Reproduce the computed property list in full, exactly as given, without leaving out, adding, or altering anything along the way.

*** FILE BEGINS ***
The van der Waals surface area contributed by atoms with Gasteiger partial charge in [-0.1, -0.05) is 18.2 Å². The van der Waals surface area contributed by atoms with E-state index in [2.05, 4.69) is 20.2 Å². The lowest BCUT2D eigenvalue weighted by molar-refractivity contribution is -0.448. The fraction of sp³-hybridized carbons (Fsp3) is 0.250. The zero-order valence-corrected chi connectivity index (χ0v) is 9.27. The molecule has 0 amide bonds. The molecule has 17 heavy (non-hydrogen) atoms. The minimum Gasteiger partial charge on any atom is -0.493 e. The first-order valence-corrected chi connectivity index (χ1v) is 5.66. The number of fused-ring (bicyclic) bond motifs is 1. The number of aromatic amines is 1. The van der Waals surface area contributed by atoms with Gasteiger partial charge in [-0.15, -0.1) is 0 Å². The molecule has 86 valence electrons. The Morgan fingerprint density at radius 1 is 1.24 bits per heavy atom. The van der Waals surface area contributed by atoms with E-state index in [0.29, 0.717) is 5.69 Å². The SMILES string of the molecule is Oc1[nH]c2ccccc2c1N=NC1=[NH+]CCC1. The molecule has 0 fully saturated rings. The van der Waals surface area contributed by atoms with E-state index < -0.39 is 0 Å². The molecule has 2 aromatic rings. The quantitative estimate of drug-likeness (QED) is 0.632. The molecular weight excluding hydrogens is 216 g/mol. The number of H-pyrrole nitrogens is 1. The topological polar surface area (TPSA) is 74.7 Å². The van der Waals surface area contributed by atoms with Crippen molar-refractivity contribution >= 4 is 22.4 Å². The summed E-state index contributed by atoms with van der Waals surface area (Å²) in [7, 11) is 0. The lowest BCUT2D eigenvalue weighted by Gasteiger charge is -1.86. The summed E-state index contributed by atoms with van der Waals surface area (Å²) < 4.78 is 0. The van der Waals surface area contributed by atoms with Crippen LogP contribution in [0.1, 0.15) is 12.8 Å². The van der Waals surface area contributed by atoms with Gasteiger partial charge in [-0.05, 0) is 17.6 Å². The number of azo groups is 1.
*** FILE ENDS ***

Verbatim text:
The van der Waals surface area contributed by atoms with Gasteiger partial charge in [-0.1, -0.05) is 18.2 Å². The van der Waals surface area contributed by atoms with E-state index in [2.05, 4.69) is 20.2 Å². The lowest BCUT2D eigenvalue weighted by molar-refractivity contribution is -0.448. The fraction of sp³-hybridized carbons (Fsp3) is 0.250. The zero-order valence-corrected chi connectivity index (χ0v) is 9.27. The molecule has 0 amide bonds. The molecule has 17 heavy (non-hydrogen) atoms. The minimum Gasteiger partial charge on any atom is -0.493 e. The first-order valence-corrected chi connectivity index (χ1v) is 5.66. The number of fused-ring (bicyclic) bond motifs is 1. The number of aromatic amines is 1. The van der Waals surface area contributed by atoms with Gasteiger partial charge in [-0.15, -0.1) is 0 Å². The molecule has 86 valence electrons. The Morgan fingerprint density at radius 1 is 1.24 bits per heavy atom. The van der Waals surface area contributed by atoms with E-state index in [0.29, 0.717) is 5.69 Å². The SMILES string of the molecule is Oc1[nH]c2ccccc2c1N=NC1=[NH+]CCC1. The molecule has 0 fully saturated rings. The van der Waals surface area contributed by atoms with E-state index < -0.39 is 0 Å². The molecule has 2 aromatic rings. The quantitative estimate of drug-likeness (QED) is 0.632. The molecular weight excluding hydrogens is 216 g/mol. The number of H-pyrrole nitrogens is 1. The topological polar surface area (TPSA) is 74.7 Å². The van der Waals surface area contributed by atoms with Crippen molar-refractivity contribution >= 4 is 22.4 Å². The summed E-state index contributed by atoms with van der Waals surface area (Å²) in [7, 11) is 0. The lowest BCUT2D eigenvalue weighted by Gasteiger charge is -1.86. The summed E-state index contributed by atoms with van der Waals surface area (Å²) < 4.78 is 0. The van der Waals surface area contributed by atoms with Crippen LogP contribution in [0.1, 0.15) is 12.8 Å². The van der Waals surface area contributed by atoms with Gasteiger partial charge in [-0.05, 0) is 17.6 Å². The number of azo groups is 1.